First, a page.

While most magazine companies will agree that the most important
element of a Web site is the editorial content, there are many other
departments that are vying for prime space on the homepage. The
circulation team wants a prominent spot for its “Subscribe Now!” button
while the sales team wants that top banner ad space. If your company
happens to sell additional non-magazine products, they’ll want some
space, too. So how do publishers negotiate who gets what?

At Hearst Digital Media, dedicated space is assigned to each
department and all parties sign off on the template, according to SVP
and general manager Chuck Cordray. The space each department receives
is based on test results. “For example, we found that subscription
marketing works better at the bottom of the page than [paid] ads do,”
Cordray says. “It’s a good spot because subscription marketing tends to
work best when the person is interacting with the content. They’re more
primed to convert.”

But that doesn’t mean that departmental debates  over the space
don’t come up. “Each group essentially wants the highest and best
placement but we’re seeing that it works well for us to rely on the
data to tell us what to do,” Cordray says. “It’s really not any
different from when a print magazine is deciding its layout.”

Group-Specific Performance Metrics

Cordray says that a different metric is used for each department
to determine what space it will receive. For the editorial team, the
company uses “content velocity,” or how many pages a consumer will
click through before leaving the Web site. “The goal is to get
consumers to read through 10 to 20 pages before leaving,” he says.

For advertising, Hearst looks at “clarity of experience,” or
making sure that consumers are clear about the fact that they’re
reading an ad. “We want them to know what’s content and what’s not,”
Cordray says. “But we also want to offer them flexibility and
variability. If everything’s always in the same place, that’s not a
good ad or user experience. We have to keep our consumers visually

And for subscription marketing, Cordray looks at the overall
yield per unique visitor—or how likely the user will convert—but the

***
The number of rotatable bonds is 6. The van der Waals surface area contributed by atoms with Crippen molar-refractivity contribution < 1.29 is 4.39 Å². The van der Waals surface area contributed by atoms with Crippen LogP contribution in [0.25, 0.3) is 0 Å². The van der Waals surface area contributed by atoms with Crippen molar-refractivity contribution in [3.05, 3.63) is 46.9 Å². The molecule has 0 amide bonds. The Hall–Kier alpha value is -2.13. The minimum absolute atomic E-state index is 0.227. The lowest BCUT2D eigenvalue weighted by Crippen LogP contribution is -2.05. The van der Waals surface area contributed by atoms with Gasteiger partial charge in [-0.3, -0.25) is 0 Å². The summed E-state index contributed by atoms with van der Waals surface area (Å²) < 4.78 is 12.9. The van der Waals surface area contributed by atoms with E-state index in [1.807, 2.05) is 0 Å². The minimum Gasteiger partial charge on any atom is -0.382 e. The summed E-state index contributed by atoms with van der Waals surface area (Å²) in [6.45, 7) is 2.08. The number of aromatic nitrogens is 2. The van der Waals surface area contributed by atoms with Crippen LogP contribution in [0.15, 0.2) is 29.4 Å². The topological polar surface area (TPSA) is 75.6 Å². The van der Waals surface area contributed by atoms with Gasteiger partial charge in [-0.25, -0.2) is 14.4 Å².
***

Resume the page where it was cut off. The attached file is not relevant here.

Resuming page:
conversion of total traffic is most important. “So we would look at
conversion in terms of percentages of uniques coming to the magazine
sites as a measure of how we are doing overall, and then look at
individual units, etcetera, as an element to maximize within that mix,”
he says.

A Constant Battle

At Active Interest Media’s Yoga Journal, the topic of Web space
is always up for negotiation. In addition to circulation, advertising
and editorial, space has to be made for Yoga Journal’s product
business, conference business, insurance program for yoga teachers and
teacher directory. The situation got especially sticky in 2004 when
Yoga Journal decided to rebuild its Web site.

“It was brutal,” says circulation director Barbara Besser.
“Everybody was arguing that their business had to be represented with a
prime space on the homepage. We would have group meetings to fight it

The circulation department had some other advantages. At the
time of the redesign, Yoga Journal made so much money from online
subscriptions that no one suggested their placements should be removed.
The team tested cover ads on the upper right and left hand section of
the homepage as well as pop-ups in order to pull consumers in. And when
it was time to prove that they deserved to keep their placements, the
department spoke in dollars. “It’s better to talk in dollars than
subs,” she says. “Selling $20,000 worth of subscriptions sounds way
better than selling 2,000 subscriptions.”

Still, it’s online editorial director Andrea Kowalski who makes
the final decision regarding Web space for Yoga Journal and Vegetarian
Times. “Because of my background, I’m a bit biased, so while I’m
looking to accommodate all of the departments and revenue streams, I’m
also conscious of the user interface. That’s why we have a prominent
editorial well where readers know that they can go to and not be
solicited or sold to.”